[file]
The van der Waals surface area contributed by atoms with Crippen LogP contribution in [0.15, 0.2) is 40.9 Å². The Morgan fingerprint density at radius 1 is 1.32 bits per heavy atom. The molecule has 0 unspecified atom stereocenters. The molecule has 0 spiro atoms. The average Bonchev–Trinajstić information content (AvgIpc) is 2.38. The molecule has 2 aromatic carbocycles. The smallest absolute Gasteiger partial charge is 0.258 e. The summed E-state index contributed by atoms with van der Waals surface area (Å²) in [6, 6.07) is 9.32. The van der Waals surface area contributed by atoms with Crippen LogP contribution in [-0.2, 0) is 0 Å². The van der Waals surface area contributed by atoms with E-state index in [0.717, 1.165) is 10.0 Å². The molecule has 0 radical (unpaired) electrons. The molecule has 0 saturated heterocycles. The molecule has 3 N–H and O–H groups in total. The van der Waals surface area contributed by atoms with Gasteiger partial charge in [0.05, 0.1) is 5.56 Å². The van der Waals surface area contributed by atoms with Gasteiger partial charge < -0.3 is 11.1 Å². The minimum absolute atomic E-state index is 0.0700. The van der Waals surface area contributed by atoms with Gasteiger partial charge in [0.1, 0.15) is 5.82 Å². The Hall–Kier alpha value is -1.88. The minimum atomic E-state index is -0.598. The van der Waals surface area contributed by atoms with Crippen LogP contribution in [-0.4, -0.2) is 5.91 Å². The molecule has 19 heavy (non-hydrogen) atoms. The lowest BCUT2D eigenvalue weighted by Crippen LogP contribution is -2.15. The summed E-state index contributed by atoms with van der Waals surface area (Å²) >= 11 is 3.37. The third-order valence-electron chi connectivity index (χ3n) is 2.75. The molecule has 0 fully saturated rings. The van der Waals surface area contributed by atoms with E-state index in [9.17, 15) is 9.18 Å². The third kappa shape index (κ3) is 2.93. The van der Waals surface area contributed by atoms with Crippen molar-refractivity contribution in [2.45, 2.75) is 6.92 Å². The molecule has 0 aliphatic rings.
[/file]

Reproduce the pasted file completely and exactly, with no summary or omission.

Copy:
The van der Waals surface area contributed by atoms with Crippen LogP contribution in [0.15, 0.2) is 40.9 Å². The Morgan fingerprint density at radius 1 is 1.32 bits per heavy atom. The molecule has 0 unspecified atom stereocenters. The molecule has 0 spiro atoms. The average Bonchev–Trinajstić information content (AvgIpc) is 2.38. The molecule has 2 aromatic carbocycles. The smallest absolute Gasteiger partial charge is 0.258 e. The summed E-state index contributed by atoms with van der Waals surface area (Å²) in [6, 6.07) is 9.32. The van der Waals surface area contributed by atoms with Crippen LogP contribution in [-0.2, 0) is 0 Å². The van der Waals surface area contributed by atoms with E-state index in [0.717, 1.165) is 10.0 Å². The molecule has 0 radical (unpaired) electrons. The molecule has 0 saturated heterocycles. The molecule has 3 N–H and O–H groups in total. The van der Waals surface area contributed by atoms with Gasteiger partial charge in [0.05, 0.1) is 5.56 Å². The van der Waals surface area contributed by atoms with Gasteiger partial charge < -0.3 is 11.1 Å². The minimum absolute atomic E-state index is 0.0700. The van der Waals surface area contributed by atoms with Gasteiger partial charge in [0.1, 0.15) is 5.82 Å². The Hall–Kier alpha value is -1.88. The minimum atomic E-state index is -0.598. The van der Waals surface area contributed by atoms with Crippen LogP contribution in [-0.4, -0.2) is 5.91 Å². The molecule has 19 heavy (non-hydrogen) atoms. The lowest BCUT2D eigenvalue weighted by Crippen LogP contribution is -2.15. The summed E-state index contributed by atoms with van der Waals surface area (Å²) >= 11 is 3.37. The third-order valence-electron chi connectivity index (χ3n) is 2.75. The molecule has 0 fully saturated rings. The van der Waals surface area contributed by atoms with E-state index in [9.17, 15) is 9.18 Å². The third kappa shape index (κ3) is 2.93. The van der Waals surface area contributed by atoms with Crippen molar-refractivity contribution in [2.45, 2.75) is 6.92 Å². The molecule has 0 aliphatic rings.